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Generate Kotlin Docs using Dokka

Have you ever generated Kotlin docs (Kdocs) for your library/project? I have. There is a tool for this called Dokka and you can find it here. It's not too hard to set up.I personally used Dokka for a small API i wrote for SharedPreferences. Anyways, the steps are pretty basic. One thing you must be careful though, is to know the syntax of the Kdocs pretty well (usually, if you know how to generate Javadoc, Kotlin docs don't have much difference).Let's take a simple example:/** Reads a String from SharedPreferences * @param [key] the key provided to find the stored value * @return [String] the data of type String if found if not returns an empty String * @throws [java.lang.ClassCastException] if the key is found but is not a String */ @Throws(java.lang.ClassCastException::class) fun readString(key: String, defaultStringValue: String = ""): String = sharedPreferences.getString(key, defaultStringValue) ?: throw java.lang.ClassCastException("The key exists, but …

What I learned from Kotlin Flow API

I used to check the docs and just read a lot about flows but didn't implement anything until yesterday. However, the API tasted really cool (even though some operations are still in Experimental state).Prerequisites: If you don't know RxJava it's fine. But a RxJava recognizer would read this faster.Cold vs Hot streamsWell, I really struggled with this concept because it is a little bit tricky. The main difference between cold and hot happened to be pretty simple: Hot streams produce when you don't care while in cold streams, if you don't collect() (or RxJava-s equivalent subscribe()) the stream won't be activated at all. So, Flows are what we call cold streams. Removing the subscriber will not produce data at all, making the Flows one of the most sophisticated asynchronous stream API ever (in the JVM world). I tried to make a illustration of hot and cold streams: Since I mentioned the word asynchronous this implies that they do support coroutines also. Flows vs…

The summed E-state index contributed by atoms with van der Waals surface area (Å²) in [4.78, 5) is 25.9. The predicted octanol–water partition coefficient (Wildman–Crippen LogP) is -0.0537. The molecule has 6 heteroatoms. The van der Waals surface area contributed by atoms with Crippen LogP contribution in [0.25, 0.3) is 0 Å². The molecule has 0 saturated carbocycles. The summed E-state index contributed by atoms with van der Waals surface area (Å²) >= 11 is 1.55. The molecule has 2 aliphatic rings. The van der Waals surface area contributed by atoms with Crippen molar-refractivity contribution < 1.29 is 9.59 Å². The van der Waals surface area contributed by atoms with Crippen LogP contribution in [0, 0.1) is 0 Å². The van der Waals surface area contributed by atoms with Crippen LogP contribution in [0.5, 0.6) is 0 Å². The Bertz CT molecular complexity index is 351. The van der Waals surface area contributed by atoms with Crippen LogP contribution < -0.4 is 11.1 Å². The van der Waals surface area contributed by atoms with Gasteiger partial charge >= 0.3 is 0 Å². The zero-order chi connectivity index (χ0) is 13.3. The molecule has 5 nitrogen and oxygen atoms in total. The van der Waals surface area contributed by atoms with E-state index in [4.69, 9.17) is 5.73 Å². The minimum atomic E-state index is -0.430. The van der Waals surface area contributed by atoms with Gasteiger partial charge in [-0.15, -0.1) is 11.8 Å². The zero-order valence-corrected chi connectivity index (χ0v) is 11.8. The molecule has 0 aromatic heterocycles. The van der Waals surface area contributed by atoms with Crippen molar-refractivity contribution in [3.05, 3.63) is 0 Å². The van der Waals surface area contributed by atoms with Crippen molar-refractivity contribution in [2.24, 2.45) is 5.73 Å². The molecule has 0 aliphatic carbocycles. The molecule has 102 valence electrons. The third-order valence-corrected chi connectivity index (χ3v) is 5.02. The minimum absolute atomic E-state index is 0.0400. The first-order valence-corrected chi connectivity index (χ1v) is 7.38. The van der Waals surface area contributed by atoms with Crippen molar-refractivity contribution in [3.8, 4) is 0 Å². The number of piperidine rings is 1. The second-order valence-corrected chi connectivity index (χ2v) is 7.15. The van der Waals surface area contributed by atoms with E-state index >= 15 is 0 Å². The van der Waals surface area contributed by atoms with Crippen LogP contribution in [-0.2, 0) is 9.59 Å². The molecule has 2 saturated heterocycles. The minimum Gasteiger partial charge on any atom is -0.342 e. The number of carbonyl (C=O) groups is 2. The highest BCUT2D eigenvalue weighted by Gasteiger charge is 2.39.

Searchable Fragments with the Paging Library

This post is inspired by @EpicPandaForce answer in StackOverflow. I faced the same problem which I didn't know how to solve: How to perform search when you are using a Paging Library (or how the hell to refresh after I reperform Rooms query)?Let's suppose we have this scenario: I have a list of data, which are shown in the Fragment by LiveData observation, which are retrieved by the ViewModel through LiveDataPagedListBuilder(). I'm hoping you know the basics of the Paging Library already.The data source:I'm retrieving the data using a local database and Paging Library's Datasource.Factory<Key, Value>:@Dao interface MyDao{ @RawQuery(observedEntities = [MyEntityRepresentation::class]) fun selectAllMeetingCondition(query: SupportSQLiteQuery): DataSource.Factory<Int , MyEntityRepresentation>: }Room queries at Runtime.My use case requires to generate a dynamic query each time the user performs a search. In other words, the query depends on the users …

Prepopulate Room with data.

There are times, when we just need the data when the app starts, and all the functionality is just a matter of work. Or we just need the app to be independent from the network and we have the data. A simple dog-race database or cat-race database doesn't actually need online interaction at all (if there are not too many data of course). So, Room comes with a nice solution about this. The docs are pretty clear and short when it comes to this topic.